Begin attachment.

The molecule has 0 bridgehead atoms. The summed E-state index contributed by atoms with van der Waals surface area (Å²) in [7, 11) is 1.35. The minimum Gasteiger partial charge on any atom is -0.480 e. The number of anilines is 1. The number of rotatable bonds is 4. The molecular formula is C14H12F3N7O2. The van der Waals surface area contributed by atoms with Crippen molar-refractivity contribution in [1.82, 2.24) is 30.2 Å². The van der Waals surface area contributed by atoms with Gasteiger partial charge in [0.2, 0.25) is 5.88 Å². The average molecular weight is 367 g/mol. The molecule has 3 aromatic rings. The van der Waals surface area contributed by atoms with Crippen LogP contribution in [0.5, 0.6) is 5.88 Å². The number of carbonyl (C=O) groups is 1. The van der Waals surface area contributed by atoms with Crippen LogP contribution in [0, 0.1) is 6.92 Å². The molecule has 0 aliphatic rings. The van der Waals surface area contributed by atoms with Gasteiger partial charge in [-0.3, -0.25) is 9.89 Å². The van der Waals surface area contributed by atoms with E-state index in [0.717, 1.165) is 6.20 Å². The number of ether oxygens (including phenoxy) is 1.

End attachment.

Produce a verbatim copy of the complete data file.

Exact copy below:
The molecule has 0 bridgehead atoms. The summed E-state index contributed by atoms with van der Waals surface area (Å²) in [7, 11) is 1.35. The minimum Gasteiger partial charge on any atom is -0.480 e. The number of anilines is 1. The number of rotatable bonds is 4. The molecular formula is C14H12F3N7O2. The van der Waals surface area contributed by atoms with Crippen molar-refractivity contribution in [1.82, 2.24) is 30.2 Å². The van der Waals surface area contributed by atoms with Gasteiger partial charge in [0.2, 0.25) is 5.88 Å². The average molecular weight is 367 g/mol. The molecule has 3 aromatic rings. The van der Waals surface area contributed by atoms with Crippen LogP contribution in [0.5, 0.6) is 5.88 Å². The number of carbonyl (C=O) groups is 1. The van der Waals surface area contributed by atoms with Crippen LogP contribution in [0, 0.1) is 6.92 Å². The molecule has 0 aliphatic rings. The van der Waals surface area contributed by atoms with Gasteiger partial charge in [-0.3, -0.25) is 9.89 Å². The van der Waals surface area contributed by atoms with E-state index in [0.717, 1.165) is 6.20 Å². The number of ether oxygens (including phenoxy) is 1.